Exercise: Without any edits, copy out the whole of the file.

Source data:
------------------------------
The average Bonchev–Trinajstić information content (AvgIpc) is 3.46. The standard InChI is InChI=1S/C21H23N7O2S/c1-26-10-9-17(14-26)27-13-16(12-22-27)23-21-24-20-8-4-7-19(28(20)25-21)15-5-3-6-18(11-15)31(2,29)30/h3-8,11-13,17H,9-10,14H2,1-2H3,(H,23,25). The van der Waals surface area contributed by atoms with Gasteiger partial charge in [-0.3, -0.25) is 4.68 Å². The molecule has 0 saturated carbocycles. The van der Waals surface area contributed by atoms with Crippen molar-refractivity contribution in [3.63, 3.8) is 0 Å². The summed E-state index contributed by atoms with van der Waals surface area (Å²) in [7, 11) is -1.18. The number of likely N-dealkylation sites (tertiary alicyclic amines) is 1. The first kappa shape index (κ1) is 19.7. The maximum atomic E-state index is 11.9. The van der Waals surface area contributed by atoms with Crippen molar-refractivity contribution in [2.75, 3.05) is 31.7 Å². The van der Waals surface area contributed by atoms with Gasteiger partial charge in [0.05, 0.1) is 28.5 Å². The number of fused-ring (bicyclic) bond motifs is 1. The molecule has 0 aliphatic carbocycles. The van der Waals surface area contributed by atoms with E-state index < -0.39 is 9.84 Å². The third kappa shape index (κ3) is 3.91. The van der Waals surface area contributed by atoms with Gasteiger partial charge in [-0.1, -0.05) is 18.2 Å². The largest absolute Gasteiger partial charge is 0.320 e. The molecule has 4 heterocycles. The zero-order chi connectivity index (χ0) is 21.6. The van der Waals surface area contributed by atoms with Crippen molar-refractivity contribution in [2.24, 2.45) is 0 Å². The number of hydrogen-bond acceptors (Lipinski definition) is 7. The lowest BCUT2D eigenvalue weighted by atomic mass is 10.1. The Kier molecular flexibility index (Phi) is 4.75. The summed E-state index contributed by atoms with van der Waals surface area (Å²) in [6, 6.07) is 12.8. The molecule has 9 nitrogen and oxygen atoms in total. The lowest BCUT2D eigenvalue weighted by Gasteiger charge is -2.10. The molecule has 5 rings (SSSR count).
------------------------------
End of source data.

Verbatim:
The average Bonchev–Trinajstić information content (AvgIpc) is 3.46. The standard InChI is InChI=1S/C21H23N7O2S/c1-26-10-9-17(14-26)27-13-16(12-22-27)23-21-24-20-8-4-7-19(28(20)25-21)15-5-3-6-18(11-15)31(2,29)30/h3-8,11-13,17H,9-10,14H2,1-2H3,(H,23,25). The van der Waals surface area contributed by atoms with Gasteiger partial charge in [-0.3, -0.25) is 4.68 Å². The molecule has 0 saturated carbocycles. The van der Waals surface area contributed by atoms with Crippen molar-refractivity contribution in [3.63, 3.8) is 0 Å². The summed E-state index contributed by atoms with van der Waals surface area (Å²) in [7, 11) is -1.18. The number of likely N-dealkylation sites (tertiary alicyclic amines) is 1. The first kappa shape index (κ1) is 19.7. The maximum atomic E-state index is 11.9. The van der Waals surface area contributed by atoms with Crippen molar-refractivity contribution in [2.75, 3.05) is 31.7 Å². The van der Waals surface area contributed by atoms with Gasteiger partial charge in [0.05, 0.1) is 28.5 Å². The number of fused-ring (bicyclic) bond motifs is 1. The molecule has 0 aliphatic carbocycles. The van der Waals surface area contributed by atoms with E-state index < -0.39 is 9.84 Å². The third kappa shape index (κ3) is 3.91. The van der Waals surface area contributed by atoms with Gasteiger partial charge in [-0.1, -0.05) is 18.2 Å². The largest absolute Gasteiger partial charge is 0.320 e. The molecule has 4 heterocycles. The zero-order chi connectivity index (χ0) is 21.6. The van der Waals surface area contributed by atoms with Crippen molar-refractivity contribution in [2.24, 2.45) is 0 Å². The number of hydrogen-bond acceptors (Lipinski definition) is 7. The lowest BCUT2D eigenvalue weighted by atomic mass is 10.1. The Kier molecular flexibility index (Phi) is 4.75. The summed E-state index contributed by atoms with van der Waals surface area (Å²) in [6, 6.07) is 12.8. The molecule has 9 nitrogen and oxygen atoms in total. The lowest BCUT2D eigenvalue weighted by Gasteiger charge is -2.10. The molecule has 5 rings (SSSR count).